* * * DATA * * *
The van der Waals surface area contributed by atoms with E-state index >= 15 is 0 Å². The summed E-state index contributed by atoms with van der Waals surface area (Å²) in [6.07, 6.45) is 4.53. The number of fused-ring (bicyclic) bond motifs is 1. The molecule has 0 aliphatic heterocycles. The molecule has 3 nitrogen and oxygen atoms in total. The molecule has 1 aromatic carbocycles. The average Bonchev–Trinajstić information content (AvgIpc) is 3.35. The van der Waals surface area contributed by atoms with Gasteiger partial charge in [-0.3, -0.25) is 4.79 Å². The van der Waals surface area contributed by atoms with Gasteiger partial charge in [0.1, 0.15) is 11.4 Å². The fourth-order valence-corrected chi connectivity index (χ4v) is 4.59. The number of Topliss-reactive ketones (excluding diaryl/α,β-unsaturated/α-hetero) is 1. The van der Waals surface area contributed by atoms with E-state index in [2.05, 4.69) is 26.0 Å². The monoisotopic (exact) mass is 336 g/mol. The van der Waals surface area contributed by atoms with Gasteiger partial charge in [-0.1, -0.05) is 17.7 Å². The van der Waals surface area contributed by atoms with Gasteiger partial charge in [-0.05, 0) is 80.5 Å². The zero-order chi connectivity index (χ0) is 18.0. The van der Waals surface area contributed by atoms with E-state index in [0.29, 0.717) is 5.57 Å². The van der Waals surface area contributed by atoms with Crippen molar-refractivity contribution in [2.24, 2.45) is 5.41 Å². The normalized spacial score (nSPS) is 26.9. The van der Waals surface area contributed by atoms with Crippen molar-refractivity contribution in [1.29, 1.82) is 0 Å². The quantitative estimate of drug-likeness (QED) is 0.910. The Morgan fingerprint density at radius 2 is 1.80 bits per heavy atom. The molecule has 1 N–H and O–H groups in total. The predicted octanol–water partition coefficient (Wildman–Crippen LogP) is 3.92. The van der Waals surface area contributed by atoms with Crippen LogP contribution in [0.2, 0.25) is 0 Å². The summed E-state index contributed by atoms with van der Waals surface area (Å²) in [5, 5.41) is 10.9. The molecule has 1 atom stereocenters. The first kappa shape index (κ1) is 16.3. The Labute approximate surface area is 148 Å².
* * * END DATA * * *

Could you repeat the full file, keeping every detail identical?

The van der Waals surface area contributed by atoms with E-state index >= 15 is 0 Å². The summed E-state index contributed by atoms with van der Waals surface area (Å²) in [6.07, 6.45) is 4.53. The number of fused-ring (bicyclic) bond motifs is 1. The molecule has 0 aliphatic heterocycles. The molecule has 3 nitrogen and oxygen atoms in total. The molecule has 1 aromatic carbocycles. The average Bonchev–Trinajstić information content (AvgIpc) is 3.35. The van der Waals surface area contributed by atoms with Gasteiger partial charge in [-0.3, -0.25) is 4.79 Å². The van der Waals surface area contributed by atoms with Gasteiger partial charge in [0.1, 0.15) is 11.4 Å². The fourth-order valence-corrected chi connectivity index (χ4v) is 4.59. The number of Topliss-reactive ketones (excluding diaryl/α,β-unsaturated/α-hetero) is 1. The van der Waals surface area contributed by atoms with E-state index in [2.05, 4.69) is 26.0 Å². The monoisotopic (exact) mass is 336 g/mol. The van der Waals surface area contributed by atoms with Gasteiger partial charge in [-0.1, -0.05) is 17.7 Å². The van der Waals surface area contributed by atoms with Gasteiger partial charge in [-0.05, 0) is 80.5 Å². The zero-order chi connectivity index (χ0) is 18.0. The van der Waals surface area contributed by atoms with E-state index in [0.29, 0.717) is 5.57 Å². The van der Waals surface area contributed by atoms with Crippen molar-refractivity contribution in [2.24, 2.45) is 5.41 Å². The normalized spacial score (nSPS) is 26.9. The van der Waals surface area contributed by atoms with Crippen molar-refractivity contribution in [1.29, 1.82) is 0 Å². The quantitative estimate of drug-likeness (QED) is 0.910. The Morgan fingerprint density at radius 2 is 1.80 bits per heavy atom. The molecule has 1 N–H and O–H groups in total. The predicted octanol–water partition coefficient (Wildman–Crippen LogP) is 3.92. The van der Waals surface area contributed by atoms with Crippen LogP contribution in [0.2, 0.25) is 0 Å². The summed E-state index contributed by atoms with van der Waals surface area (Å²) in [5, 5.41) is 10.9. The molecule has 1 atom stereocenters. The first kappa shape index (κ1) is 16.3. The Labute approximate surface area is 148 Å².